I’d like to share a story with you about my quest to understand beauty. . .

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sex and the city

My golden rule for a post-Bush, post-Ike, post-Wall St. life…

Guidance from a homeless man on a beach and Thoreau: disasters, money meltdowns and loss are blessings in disguise

BY VAISHALI — I was talking with a loved one who rode out Hurricane Ike on Galveston Island on the gulf coast of Texas. The Island took a big hit with a 14-foot storm surge, 120 mph winds and torrential rain. As will happen in the aftermath of a storm of this magnitude, a significant amount of the residents’ possessions were destroyed.

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What’s the difference between the stock market and a drunk?

What’s the difference between the stock market and a drunk?

Sorry, no punch line. But the similarities are striking

BY JOHN S.  — As I’ve been watching “live” coverage of the brutal second-by-second collapse of the stock market — broken only by occasional reprieves — I have found myself thinking that I was witnessing a surreal representation of a drunk spiraling to his demise.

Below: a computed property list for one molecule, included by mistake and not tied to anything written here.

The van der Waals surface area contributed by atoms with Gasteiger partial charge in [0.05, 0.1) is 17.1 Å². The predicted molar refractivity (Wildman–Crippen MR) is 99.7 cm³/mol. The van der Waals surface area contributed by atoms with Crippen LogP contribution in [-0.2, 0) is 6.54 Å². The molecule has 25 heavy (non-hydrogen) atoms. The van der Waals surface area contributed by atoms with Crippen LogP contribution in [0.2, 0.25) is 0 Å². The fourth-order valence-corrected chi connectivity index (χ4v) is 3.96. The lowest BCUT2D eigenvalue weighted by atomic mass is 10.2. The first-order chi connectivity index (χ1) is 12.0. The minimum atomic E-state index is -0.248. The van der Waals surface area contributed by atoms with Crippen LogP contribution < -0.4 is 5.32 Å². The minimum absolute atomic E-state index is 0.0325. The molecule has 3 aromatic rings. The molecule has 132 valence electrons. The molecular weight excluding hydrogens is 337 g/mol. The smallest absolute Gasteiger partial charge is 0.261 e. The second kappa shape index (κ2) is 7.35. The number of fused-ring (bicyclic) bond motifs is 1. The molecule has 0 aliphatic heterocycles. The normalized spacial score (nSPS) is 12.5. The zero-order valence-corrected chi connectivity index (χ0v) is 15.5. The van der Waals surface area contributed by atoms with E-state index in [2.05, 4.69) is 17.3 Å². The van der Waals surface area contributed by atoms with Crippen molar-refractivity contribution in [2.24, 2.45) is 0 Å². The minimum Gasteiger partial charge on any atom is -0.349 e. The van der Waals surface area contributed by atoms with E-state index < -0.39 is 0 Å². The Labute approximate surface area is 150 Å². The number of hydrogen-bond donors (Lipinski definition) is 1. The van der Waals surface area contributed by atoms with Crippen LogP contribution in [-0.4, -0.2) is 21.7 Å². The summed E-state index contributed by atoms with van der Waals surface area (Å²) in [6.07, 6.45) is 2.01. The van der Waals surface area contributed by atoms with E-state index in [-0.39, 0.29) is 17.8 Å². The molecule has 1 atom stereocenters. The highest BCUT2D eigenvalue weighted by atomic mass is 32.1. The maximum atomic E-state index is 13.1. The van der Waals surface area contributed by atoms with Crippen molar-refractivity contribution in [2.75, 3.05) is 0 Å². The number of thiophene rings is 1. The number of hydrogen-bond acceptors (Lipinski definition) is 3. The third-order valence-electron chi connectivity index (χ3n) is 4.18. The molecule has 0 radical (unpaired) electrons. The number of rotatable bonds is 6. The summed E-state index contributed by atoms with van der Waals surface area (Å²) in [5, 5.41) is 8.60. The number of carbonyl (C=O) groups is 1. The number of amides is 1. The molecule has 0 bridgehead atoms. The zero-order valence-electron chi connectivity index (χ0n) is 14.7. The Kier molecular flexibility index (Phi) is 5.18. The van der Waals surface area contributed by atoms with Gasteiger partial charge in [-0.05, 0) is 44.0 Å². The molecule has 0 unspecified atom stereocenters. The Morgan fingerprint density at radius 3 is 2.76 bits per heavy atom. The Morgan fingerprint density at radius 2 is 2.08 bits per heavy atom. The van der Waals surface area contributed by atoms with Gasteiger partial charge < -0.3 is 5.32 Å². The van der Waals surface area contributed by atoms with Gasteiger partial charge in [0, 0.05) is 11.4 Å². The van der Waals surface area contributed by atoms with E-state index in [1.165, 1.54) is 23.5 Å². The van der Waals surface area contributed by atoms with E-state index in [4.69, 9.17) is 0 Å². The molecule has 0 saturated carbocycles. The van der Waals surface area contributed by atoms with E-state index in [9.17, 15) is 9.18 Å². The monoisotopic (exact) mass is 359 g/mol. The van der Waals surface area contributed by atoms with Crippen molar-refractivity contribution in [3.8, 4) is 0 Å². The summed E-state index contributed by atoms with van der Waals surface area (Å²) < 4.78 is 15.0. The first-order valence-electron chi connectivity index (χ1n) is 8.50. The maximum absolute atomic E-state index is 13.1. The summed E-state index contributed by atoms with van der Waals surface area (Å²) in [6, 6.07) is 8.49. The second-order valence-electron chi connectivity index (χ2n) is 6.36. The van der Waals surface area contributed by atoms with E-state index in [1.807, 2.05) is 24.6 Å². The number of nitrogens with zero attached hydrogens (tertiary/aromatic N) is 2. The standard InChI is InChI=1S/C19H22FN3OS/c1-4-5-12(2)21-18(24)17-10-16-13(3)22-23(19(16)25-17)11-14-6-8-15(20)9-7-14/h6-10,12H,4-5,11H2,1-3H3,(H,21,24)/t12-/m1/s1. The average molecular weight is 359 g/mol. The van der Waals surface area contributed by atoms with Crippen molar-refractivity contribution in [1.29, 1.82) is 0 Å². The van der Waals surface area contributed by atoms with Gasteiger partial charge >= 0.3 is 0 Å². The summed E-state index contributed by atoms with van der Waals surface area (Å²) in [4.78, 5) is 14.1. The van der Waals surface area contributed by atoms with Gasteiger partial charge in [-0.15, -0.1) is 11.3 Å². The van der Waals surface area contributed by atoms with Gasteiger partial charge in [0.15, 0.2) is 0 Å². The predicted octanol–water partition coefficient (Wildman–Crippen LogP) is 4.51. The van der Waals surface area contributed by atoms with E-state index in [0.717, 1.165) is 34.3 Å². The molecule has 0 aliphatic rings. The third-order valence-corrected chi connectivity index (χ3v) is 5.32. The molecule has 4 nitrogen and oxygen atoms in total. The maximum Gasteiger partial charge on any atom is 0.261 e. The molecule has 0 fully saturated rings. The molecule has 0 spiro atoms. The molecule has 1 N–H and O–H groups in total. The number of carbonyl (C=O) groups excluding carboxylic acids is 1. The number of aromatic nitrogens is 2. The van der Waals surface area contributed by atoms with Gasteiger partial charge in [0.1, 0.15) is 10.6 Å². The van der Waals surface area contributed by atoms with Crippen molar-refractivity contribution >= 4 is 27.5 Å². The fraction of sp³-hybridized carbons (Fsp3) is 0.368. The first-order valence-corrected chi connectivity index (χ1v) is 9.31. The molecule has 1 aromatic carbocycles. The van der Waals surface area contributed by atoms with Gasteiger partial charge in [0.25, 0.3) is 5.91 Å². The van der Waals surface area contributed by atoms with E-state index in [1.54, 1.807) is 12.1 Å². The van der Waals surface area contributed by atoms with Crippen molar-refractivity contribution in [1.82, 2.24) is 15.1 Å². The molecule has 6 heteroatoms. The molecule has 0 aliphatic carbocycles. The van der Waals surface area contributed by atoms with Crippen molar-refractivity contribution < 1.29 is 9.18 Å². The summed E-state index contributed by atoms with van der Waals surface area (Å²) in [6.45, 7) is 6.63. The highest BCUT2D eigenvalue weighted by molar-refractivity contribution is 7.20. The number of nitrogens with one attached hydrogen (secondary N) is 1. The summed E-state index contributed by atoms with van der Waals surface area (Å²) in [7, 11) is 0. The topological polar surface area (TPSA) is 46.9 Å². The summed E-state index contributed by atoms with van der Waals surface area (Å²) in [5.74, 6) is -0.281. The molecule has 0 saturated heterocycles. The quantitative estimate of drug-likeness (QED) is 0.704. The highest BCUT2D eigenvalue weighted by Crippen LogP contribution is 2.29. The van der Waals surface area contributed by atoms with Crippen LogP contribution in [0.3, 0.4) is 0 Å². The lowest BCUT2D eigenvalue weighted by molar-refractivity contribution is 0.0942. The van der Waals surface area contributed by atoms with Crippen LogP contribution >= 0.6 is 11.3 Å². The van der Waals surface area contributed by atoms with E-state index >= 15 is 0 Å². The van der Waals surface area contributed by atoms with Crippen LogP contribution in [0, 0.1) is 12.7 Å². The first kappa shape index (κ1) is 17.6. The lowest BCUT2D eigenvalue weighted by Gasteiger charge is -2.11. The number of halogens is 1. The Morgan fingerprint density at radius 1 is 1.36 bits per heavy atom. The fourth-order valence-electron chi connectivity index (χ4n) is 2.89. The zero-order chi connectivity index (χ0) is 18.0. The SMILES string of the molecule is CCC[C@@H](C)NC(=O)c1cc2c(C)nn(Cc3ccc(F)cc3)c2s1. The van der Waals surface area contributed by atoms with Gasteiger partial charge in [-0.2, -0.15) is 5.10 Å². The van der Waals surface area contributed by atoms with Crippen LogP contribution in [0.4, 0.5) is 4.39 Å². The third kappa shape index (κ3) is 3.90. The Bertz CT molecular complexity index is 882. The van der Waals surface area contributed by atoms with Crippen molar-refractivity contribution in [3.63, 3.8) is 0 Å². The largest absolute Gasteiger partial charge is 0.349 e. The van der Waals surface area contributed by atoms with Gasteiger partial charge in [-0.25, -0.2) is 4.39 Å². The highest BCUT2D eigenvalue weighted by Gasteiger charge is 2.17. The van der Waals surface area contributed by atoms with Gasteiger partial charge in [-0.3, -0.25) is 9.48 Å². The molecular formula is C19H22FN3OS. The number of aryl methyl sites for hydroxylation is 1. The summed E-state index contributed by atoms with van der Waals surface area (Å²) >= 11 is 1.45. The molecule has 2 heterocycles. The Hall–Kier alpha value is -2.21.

Cable TV’s cheerleader of capitalism, CNBC, plasters banners across the screen constantly: “When will we reach a bottom?” . . . “Is the bottom near?” . . . “Still no clear bottom.” The flashing numbers are bright red, the graphical charts all diving towards the gutter — down 340 points one moment, down 780 the next.

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Forgiving the Unforgivable

I was filled with pain and hate over a brutal crime. My path to freedom began with meditation, and ended at a Texas prison

BY TOM HUDGENS, episode 1 (of 5) — Thirty years ago a man named John Black* raped and murdered my sister. In May, I visited him in prison and told him that I forgave him.

The realization that I could actually do such a thing came unbidden. It wasn’t something I struggled to attain. I just looked one day and there it was: my own voice saying, “You can forgive him.” That voice spoke to me often. Eventually, I acted upon it.

Three years ago, after a miserable year in a career that I loved in theory but not in practice, I was struck with the idea of attending a meditation retreat. I typed “silent meditation retreat” into a search engine, and discovered Spirit Rock Meditation Center, located on 400 acres in Marin County, California.